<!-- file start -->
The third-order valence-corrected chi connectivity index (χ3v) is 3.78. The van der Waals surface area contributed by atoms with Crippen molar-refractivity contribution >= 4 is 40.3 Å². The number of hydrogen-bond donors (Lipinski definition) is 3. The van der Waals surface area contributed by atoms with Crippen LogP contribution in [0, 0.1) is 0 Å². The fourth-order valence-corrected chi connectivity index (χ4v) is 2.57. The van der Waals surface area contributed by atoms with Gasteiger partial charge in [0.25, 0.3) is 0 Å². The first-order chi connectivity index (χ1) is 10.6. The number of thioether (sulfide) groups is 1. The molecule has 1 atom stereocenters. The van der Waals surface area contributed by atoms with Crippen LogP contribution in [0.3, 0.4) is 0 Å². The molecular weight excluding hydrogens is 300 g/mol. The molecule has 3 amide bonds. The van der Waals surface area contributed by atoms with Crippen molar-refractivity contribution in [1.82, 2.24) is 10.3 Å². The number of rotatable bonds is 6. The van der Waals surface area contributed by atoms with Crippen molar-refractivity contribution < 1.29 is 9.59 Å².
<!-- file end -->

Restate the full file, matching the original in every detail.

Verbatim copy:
The third-order valence-corrected chi connectivity index (χ3v) is 3.78. The van der Waals surface area contributed by atoms with Crippen molar-refractivity contribution >= 4 is 40.3 Å². The number of hydrogen-bond donors (Lipinski definition) is 3. The van der Waals surface area contributed by atoms with Crippen LogP contribution in [0, 0.1) is 0 Å². The fourth-order valence-corrected chi connectivity index (χ4v) is 2.57. The van der Waals surface area contributed by atoms with Gasteiger partial charge in [0.25, 0.3) is 0 Å². The first-order chi connectivity index (χ1) is 10.6. The number of thioether (sulfide) groups is 1. The molecule has 1 atom stereocenters. The van der Waals surface area contributed by atoms with Crippen LogP contribution in [0.3, 0.4) is 0 Å². The molecular weight excluding hydrogens is 300 g/mol. The molecule has 3 amide bonds. The van der Waals surface area contributed by atoms with Crippen molar-refractivity contribution in [1.82, 2.24) is 10.3 Å². The number of rotatable bonds is 6. The van der Waals surface area contributed by atoms with Crippen molar-refractivity contribution < 1.29 is 9.59 Å².